Doctoral Research Assistantship in: Pollinator Ecosystem Services and Social-Ecological Systems Dynamics (1 position)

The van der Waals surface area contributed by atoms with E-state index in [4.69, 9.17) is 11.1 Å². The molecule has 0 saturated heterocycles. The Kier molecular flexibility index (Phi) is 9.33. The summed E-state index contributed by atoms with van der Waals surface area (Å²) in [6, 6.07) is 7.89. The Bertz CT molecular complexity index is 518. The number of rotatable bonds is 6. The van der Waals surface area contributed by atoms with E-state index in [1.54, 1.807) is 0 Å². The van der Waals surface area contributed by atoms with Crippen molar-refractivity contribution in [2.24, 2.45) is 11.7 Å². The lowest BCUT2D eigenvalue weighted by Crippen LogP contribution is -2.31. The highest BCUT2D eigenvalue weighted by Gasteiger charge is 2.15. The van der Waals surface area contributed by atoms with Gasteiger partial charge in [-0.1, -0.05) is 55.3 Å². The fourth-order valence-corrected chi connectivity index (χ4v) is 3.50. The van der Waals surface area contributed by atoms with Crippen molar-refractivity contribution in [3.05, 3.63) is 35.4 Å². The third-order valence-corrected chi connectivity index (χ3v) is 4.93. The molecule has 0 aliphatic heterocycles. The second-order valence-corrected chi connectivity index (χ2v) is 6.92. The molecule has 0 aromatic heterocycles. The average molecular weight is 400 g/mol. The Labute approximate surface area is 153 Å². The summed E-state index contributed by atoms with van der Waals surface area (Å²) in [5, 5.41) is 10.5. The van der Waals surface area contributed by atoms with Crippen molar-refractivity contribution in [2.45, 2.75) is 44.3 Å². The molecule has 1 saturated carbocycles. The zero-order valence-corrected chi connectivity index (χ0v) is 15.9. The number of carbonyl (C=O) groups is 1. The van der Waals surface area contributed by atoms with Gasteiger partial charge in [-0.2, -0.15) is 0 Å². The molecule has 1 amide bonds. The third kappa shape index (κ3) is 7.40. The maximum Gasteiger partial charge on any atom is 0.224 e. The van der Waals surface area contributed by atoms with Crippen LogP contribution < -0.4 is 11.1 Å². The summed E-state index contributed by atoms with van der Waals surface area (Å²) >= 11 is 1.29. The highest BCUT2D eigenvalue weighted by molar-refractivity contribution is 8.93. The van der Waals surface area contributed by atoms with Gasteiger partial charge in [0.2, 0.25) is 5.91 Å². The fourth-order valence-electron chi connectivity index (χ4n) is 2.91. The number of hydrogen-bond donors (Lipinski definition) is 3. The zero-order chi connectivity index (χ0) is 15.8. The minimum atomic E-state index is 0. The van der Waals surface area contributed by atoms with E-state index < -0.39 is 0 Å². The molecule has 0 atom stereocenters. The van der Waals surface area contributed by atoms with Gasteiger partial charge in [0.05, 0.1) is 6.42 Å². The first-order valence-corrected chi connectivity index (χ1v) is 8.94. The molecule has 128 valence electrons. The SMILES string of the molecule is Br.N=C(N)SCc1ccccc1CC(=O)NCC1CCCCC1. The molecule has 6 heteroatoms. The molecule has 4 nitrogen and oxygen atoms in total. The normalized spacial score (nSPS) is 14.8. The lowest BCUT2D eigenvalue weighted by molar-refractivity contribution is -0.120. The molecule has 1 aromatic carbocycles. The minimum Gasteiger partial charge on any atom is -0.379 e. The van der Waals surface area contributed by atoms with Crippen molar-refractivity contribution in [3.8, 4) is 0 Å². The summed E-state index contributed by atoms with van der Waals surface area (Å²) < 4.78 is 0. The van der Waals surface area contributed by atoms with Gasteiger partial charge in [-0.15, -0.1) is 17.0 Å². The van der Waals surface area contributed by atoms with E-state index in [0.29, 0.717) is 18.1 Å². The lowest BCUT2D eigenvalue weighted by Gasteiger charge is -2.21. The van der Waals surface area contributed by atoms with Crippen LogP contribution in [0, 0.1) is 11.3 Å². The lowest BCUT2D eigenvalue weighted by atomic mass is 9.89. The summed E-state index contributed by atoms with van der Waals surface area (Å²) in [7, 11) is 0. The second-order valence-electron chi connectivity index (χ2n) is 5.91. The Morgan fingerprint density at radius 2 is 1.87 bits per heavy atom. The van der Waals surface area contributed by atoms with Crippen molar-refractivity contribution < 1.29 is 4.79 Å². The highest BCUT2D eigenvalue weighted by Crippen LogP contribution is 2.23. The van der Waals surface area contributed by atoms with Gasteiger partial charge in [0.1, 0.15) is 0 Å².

The University of Maine has initiated a multi-disciplinary five-year research project on the role of native pollinators in the wild blueberry agroecosystem. This project is part of a larger Northeast funded pollination project involving the Connecticut Agricultural Experiment Station, Cornell University, University of Massachusetts, and the University of Tennessee. In this larger Northeast “umbrella” project, cranberries, blueberries, apples, and squash are focal the agroecosystems. Pollination ecology, bee disease ecology, landscape ecology, botany, economics, anthropology, pesticide chemistry, and insect pest management are the disciplines represented at the University of Maine. Pollination is the most important ecological process in production of fruits and nuts. The ecosystem service of crop pollination that the native bee community performs is a natural resource and one that some farmers protect and enhance through conservation practices. What cultural, sociological, economic, and ecological aspects of the important agroecosystems in Maine, and the Northeast in general, affect the perspectives of native bees and actions that growers may take?